Goldman’s opening shots are directed against the realist claim that things have mind-independent essences or natures. Goldman writes:
Sunday, April 2, 2017
Goldman on Dreher’s The Benedict Option
People have been asking me to comment on David Goldman’s review of Rod Dreher’s The Benedict Option. The reason is that among Goldman’s criticisms of Dreher (some of which I agree with) are a set of objections to metaphysical realism, which has its roots in Plato and Aristotle, was central to the thought of medieval philosophers like Aquinas, and was abandoned by nominalists like Ockham – an abandonment which prepared the ground for some of the aspects of modernity Dreher rightly deplores. (I’ve discussed the nature and consequences of this philosophical shift myself in several places, such as The Last Superstition.)
Goldman’s opening shots are directed against the realist claim that things have mind-independent essences or natures. Goldman writes:
[This] “essence”… is bound up with the idea that collections of things, or universals, have a metaphysical existence independent of the individual members of the collection. That is what William of Occam denied. Neither Plato’s theory of Forms nor Aristotle’s theory of Universals ever quite worked… At the age of 18 months my older daughter used the term “Wah-Wah” to refer to any four-legged animal, before she could differentiate between dogs and cats. Did she fail to grasp the essence of dogs and cats, or merely accept an arbitrary name for the two beasts? Metaphysical realism says the former, Nominalism the latter.
End quote. I’m not sure why Goldman thinks this example proves anything. One problem is that his argument presupposes a false dichotomy. True, his daughter did not know the essence of either a dog or a cat. But it doesn’t follow that all she grasped was some label she had arbitrary slapped onto these animals. Four-leggedness is a universal, and it is what Scholastics would call a “proper accident” of dogs and cats (and other animals too), which flows or follows from their essence. While her intellect had not penetrated to the essence of these animals, it did abstract out from them a feature which really is characteristic of mature and healthy specimens, even if it is a relatively superficial feature.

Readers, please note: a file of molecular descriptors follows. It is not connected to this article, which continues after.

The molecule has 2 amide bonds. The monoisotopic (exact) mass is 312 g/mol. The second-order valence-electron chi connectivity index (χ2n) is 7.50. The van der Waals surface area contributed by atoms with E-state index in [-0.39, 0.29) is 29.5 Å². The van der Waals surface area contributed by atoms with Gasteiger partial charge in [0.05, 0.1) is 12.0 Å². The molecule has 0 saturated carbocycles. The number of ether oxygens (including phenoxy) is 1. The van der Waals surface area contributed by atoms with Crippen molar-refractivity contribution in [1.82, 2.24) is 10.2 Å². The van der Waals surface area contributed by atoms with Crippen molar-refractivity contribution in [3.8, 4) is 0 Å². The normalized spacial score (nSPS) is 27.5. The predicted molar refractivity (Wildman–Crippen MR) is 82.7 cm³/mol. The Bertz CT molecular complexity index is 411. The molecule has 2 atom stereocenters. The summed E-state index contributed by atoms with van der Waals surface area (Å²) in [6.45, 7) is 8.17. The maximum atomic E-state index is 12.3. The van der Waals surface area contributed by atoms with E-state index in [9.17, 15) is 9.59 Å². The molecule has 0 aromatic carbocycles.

Another problem with Goldman’s objection here is that it seems to presuppose that realists think that the essences of things are fairly easy to determine from cursory inspection. That is the reverse of the truth. For Plato, inquiry into the essence of a thing begins with consideration and philosophical criticism of various proposed definitions – Socratic dialectic, which, let it be noted, is not employed by most 18-month-olds. And the point is to get us ultimately beyond observable features (like four-leggedness) to an essence which only the intellect, and not the senses, can grasp.
For the Aristotelian realist, meanwhile, we first have to sift out the proper accidents of a thing from its mere contingent accidents. That requires observation of a wide variety of specimens of a kind, and the noting of which features naturally tend to vary between specimens, which vary only in immature or damaged instances (such as the occasional three-legged dog), and so forth. Then we can inquire into the essence as that which underlies and grounds (but is not to be identified with) the proper accidents. As the technical jargon indicates, while the layman certainly might have a rough idea of the essence (or at least of the proper accidents) of everyday things, a rigorous account of essences is for the Aristotelian not possible without careful philosophical and scientific investigation.
It may be that Goldman is taking it for granted that the caricatures of Aristotelian-Scholastic thought one finds in early modern thinkers like Bacon, Descartes, Locke, et al., and which have been repeated ever since in countless histories and pop philosophy books, are more or less accurate portrayals. Here’s my tip for those commenting on medieval and early modern intellectual history: Never do that. (Contemporary historians of medieval and early modern philosophy – including, let it be noted, secular historians with no theological ax to grind – have mostly moved beyond these caricatures. Unfortunately, their work has had little effect on non-experts.)
Goldman develops his objection further, as follows: